Past couple years, after using the small plastic sheeting greenhouse, I decided that it’s time to upgrade to a more permanent one. As backyard plans firmed up, the location of the greenhouse became more apparent. We decided to take the plunge and invest in a 12*8 Palram Essence greenhouse from Costco. After waiting for missing parts to arrive, and rains to subside, we got working on the massive undertaking of putting them together.
First step: Open the packages, sort and group all parts and name them with a sharpie. Order any missing parts. Expect 2 week wait time for missing parts to be delivered. Meanwhile work on setting the foundation.
Foundation: We have uneven ground, and had to level it quite a bit. We did not want the greenhouse to sit on ground as that part of the garden gets soggy when wet. Once the base was fairly level we used 6*6 and 4*6 lumber for the base and reinforced it to the ground with 18″ rebar. We added sturdy weed blocker, as the structure was being built over a grassy area.This took us two days of physical work.
Hiccups: Once the foundation was done, we put up some of the structure. Unfortunately, weather turned for the worse, and due to lack of free time and we ended up not completing it immediately. We ended up with a few bent parts due to high winds. We undid parts of the frame, and decided to tackle it once weather got better. It just took us 3 months of wait and a test of my patience!
Restarting the project: Luckily, Feb bought us some unexpected warm days, and sunshine. That was enough to motivate hubby to get started on it. It took us 2-3 days of consistent work to put the structure up. We filled the base partially with lava rock as it helps with heat retention.
The structure is up! YAY! I moved the overwintered peppers into the greenhouse. Many of the plant starts from my garage seed starting setup moved up to the greenhouse for growing. I already had a vegetable bed inside, and the plants in the greenhouse continued to thrive.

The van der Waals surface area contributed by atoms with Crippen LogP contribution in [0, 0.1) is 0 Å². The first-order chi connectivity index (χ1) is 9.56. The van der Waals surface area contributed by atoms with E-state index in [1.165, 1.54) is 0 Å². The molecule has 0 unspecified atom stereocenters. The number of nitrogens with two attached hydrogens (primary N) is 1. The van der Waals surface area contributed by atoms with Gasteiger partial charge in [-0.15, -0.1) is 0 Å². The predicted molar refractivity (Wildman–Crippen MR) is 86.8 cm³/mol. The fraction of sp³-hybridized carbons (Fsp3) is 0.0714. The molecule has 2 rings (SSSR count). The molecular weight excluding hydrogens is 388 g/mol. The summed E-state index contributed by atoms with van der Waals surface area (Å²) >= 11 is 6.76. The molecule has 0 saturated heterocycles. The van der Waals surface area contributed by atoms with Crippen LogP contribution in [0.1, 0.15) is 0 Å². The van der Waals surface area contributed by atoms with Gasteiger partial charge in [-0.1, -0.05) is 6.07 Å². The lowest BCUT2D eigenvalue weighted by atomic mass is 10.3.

Next steps: We plan to add a fan and possibly some heat source for winter. There are alignment issues and gaps, so I’ll have to add greenhouse tape, or foam to seal any gaps before winter arrives. I am working on the perfect configuration for adding a workbench to place all my starter plants. We already have plumbing and drip irrigation for the greenhouse bed, but we will need to extend it to the container plants. I am beyond excited and so glad that we purchased a large greenhouse, instead of opting for the smaller sized one.
Experimental garden during summer: Growing inside the greenhouse is quite tricky, in dealing with pests, as well as temperature control. I plan to try out a few vegetables such as tomatoes, okra, yard long beans, ginger, turmeric and see how that goes.
- Level the ground, and square the edges perfectly. If not, you will experience issues as you build the greenhouse, with doors / windows misalignment.
- Follow instructions to the T. Instructions are mostly visual, with barely any text.
- Sort and group all materials ahead of time. There are usually missing parts, and this will help pre-order before you start the project. Palram customer support is good, and we had no issues reordering items missing.
Overall though it took a while to build the greenhouse, the structure is permanent and expect several years if not decades of use from it.
4 thoughts on “Greenhouse construction”
Goodness; that is a fancy one. I sometimes think a simple greenhouse would be nice, but there is not much use for one here.
This time I did a test run of growing veggies inside the greenhouse and one set in the main growing area and a third set in the cooler section of the yard. I was expecting the ones in the greenhouse to drop dead. Surprisingly they are holding up very well and continuing to produce. I have a blog post coming up on this one soon.
Last year I got all of my over wintered pepper plants and various other tropical herbs inside the garage. I am hoping to leave them out in the unheated greenhouse this year. They should be okay. The issue is in early spring with new growth and uncontrolled increase of aphid population in the greenhouse.
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Yes, in some ways, the warm spring weather is as stressful as winter weather (if it is not too cold for them to survive). Rot or mildew could be a concern in spring too.